With all of the jars and bags of ladybugs that have been coming to school, we decided we needed to make a ladybug terrarium. This project was planned and created by the students. They gathered dirt, grass, leaves, sticks and of course lots of ladybugs. The terrarium is now in our classroom, providing lots of entertainment and hands on learning. Just ask your child what he/she has learned about ladybugs.
After watching our tiny caterpillars eat and grow and eat and grow, they finally each made their own chrysalis. Then we waited impatiently. This last week, much to the students delight, they emerged. When we released them, some of the butterflies cooperated and perched on students’ hands before flying away!
This week we had two more very special visitors in our classroom. These magpies, like the hawk we saw a few weeks ago, are in rehabilitation with Wild and Cared Free Wildlife Rehabilitation. The children are so fortunate to be able to get up so close to animals they would not normally have a chance to see.
After weeks of patient waiting, the students at last got a chance to watch an egg wiggle and roll as the chick inside tried to free itself, and then see the magical moment when it burst from the egg. Since we did not have a good hatch, Mr. Silversides loaned us some of his chicks for a chance to get acquainted before they are given to the Wildlife Federation to raise and release into the wild. So much excitement!
Earlier this week we had a chance to visit the Art Museum again and see some of the works of Zachari Logan who likes to draw things from nature. One picture in particular was a drawing of himself with his hair made of leaves, animals, flowers, insects and other natural things. With the help of Christy, the students made some lovely rubbings and drawings of themselves with their hair also made up of natural things.
After what seemed like a very long wait, the pheasant eggs arrived for our incubator. For the next 23 days we will stand in for a mother pheasant, keeping the incubator warm and moist and turning the eggs several times each day. The x’s and o’s on the eggs are to help us be sure we turn all of the eggs each time.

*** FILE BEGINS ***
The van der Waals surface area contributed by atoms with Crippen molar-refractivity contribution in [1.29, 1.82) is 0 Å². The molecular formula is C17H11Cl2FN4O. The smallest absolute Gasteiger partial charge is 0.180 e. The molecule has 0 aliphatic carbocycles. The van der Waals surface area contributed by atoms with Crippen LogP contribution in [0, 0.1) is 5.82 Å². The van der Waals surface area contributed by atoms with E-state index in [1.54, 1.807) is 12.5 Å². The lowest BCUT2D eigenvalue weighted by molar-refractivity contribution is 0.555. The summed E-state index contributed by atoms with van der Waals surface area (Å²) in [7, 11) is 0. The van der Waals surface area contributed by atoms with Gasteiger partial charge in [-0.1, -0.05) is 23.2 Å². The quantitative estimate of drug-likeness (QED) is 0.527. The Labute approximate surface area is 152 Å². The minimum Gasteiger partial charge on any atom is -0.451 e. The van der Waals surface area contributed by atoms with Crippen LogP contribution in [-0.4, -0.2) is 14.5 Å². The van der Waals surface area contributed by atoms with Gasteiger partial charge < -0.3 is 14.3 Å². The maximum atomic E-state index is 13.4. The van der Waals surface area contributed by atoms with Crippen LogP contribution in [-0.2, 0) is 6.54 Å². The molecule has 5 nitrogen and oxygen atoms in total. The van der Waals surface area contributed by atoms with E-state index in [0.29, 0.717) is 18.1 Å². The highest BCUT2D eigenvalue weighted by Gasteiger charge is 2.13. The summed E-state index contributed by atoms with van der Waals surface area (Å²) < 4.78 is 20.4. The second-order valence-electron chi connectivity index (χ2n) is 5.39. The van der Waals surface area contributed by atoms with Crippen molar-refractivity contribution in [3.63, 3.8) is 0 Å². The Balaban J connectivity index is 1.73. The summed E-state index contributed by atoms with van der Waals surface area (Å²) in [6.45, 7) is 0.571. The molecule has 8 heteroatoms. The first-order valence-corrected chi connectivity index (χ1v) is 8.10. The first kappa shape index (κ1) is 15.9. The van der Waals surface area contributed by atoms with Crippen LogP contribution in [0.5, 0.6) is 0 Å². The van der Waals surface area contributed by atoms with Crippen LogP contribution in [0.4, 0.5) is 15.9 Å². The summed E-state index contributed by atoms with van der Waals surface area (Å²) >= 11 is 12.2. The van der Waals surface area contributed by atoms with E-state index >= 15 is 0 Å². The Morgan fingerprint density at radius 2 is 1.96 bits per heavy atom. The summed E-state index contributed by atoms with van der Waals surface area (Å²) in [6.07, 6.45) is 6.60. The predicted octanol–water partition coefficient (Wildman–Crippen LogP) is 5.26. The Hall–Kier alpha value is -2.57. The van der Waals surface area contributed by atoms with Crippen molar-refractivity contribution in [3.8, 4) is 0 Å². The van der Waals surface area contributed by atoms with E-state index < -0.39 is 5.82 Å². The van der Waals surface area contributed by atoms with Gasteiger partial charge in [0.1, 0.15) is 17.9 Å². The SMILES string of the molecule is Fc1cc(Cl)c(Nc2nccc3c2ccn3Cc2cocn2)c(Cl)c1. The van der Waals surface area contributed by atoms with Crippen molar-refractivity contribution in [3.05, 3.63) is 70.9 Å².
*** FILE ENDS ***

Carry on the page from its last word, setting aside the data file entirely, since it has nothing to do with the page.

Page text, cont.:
On Friday we had two very special visitors in our classroom. This one is Hank, a blind hawk who is in rehabilitation with Wild and Cared Free Wildlife Rehabilitation. One of the students’ mom is a volunteer with this organization and was able to answer some of the many questions the animals elicited from the students. As you can see, we even got to touch the magnificent bird.
We had some special visitors in our school this week! The Earth Rangers taught us a lot about animals who need our help. They also brought some surprise visitors with them!
This past week we participated in four Lego Challenges.
The first challenge was for students to make their name with Lego. There were lots of ways the students chose to do this. You can see all of their tweeted names here.
The second challenge was to create the largest Lego boat possible that would float and not tip over. Testing the boats was the BEST part of this challenge. Again, there are pictures and tweets from all of the students about their creation here.
The next day, Lego Challenge 3 was to design part of the ideal playground. Look closely and you’ll see a urinal. What would a playground be without it?
Lots of fun, cooperation and hands on learning.